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Factor demand linkages, technology shocks and the business cycle

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  • Sean HOLLY
  • Ivan PETRELLA

Abstract

This paper argues that factor demand linkages can be important for the transmission of both sectoral and aggregate shocks. We show this using a panel of highly disaggregated manufacturing sectors together with sectoral structural VARs. When sectoral interactions are explicitly accounted for, a contemporaneous technology shock to all manufacturing sectors implies a positive response in both output and hours at the aggregate level. Otherwise there is a negative correlation, as in much of the existing literature. Furthermore, we find that technology shocks are important drivers of business cycle.

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Paper provided by Katholieke Universiteit Leuven, Centrum voor Economische Studiën in its series Center for Economic Studies - Discussion papers with number ces10.26.

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Date of creation: Oct 2010
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Handle: RePEc:ete:ceswps:ces10.26

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Cited by:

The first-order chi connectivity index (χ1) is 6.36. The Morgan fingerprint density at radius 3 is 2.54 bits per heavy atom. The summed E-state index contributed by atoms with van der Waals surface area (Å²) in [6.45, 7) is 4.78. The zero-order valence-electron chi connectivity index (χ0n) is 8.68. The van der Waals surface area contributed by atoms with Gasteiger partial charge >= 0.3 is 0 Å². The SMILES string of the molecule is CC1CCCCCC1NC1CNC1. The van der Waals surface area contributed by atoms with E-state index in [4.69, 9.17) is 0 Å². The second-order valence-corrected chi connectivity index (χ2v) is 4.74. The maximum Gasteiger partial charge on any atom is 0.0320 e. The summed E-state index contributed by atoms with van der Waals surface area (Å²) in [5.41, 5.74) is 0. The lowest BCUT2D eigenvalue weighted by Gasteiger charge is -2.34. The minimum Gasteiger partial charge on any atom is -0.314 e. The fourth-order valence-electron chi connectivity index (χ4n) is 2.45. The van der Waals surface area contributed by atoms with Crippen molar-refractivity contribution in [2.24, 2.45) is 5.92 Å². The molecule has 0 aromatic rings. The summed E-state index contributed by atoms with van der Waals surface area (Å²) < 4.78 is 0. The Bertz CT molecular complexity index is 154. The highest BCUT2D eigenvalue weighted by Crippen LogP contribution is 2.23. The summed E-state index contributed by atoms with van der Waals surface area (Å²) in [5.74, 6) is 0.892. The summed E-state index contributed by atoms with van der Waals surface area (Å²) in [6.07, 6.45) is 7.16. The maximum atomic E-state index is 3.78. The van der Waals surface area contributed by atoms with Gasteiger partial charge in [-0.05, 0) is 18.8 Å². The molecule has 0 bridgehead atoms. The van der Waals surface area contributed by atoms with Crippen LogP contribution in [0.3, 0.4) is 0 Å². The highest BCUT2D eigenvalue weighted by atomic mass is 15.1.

1. Yongsung Chang & Sunoong Hwang, 2011. "Asymmetric Phase Shifts in the U.S. Industrial Production Cycles," RCER Working Papers 564, University of Rochester - Center for Economic Research (RCER).
  2. Natalia Bailey & Sean Holly & N. Hashem Pesaran, 2013. "A Two Stage Approach to Spatiotemporal Analysis with Strong and weak cross Sectional Dependence," Cambridge Working Papers in Economics 1362, Faculty of Economics, University of Cambridge.
  3. Chudik, Alexander & Pesaran, M. Hashem, 2014. "Theory and practice of GVAR modeling," Globalization and Monetary Policy Institute Working Paper 180, Federal Reserve Bank of Dallas.
  4. Cantore, Cristiano & León-Ledesma, Miguel A. & McAdam, Peter & Willman, Alpo, 2010. "Shocking stuff: technology, hours, and factor substitution," Working Paper Series 1278, European Central Bank.
  5. Saldías, Martín, 2013. "A market-based approach to sector risk determinants and transmission in the euro area," Working Paper Series 1574, European Central Bank.
  6. Peng, Ling & Hong, Yongmiao, 2013. "Productivity spillovers among linked sectors," China Economic Review, Elsevier, vol. 25(C), pages 44-61.

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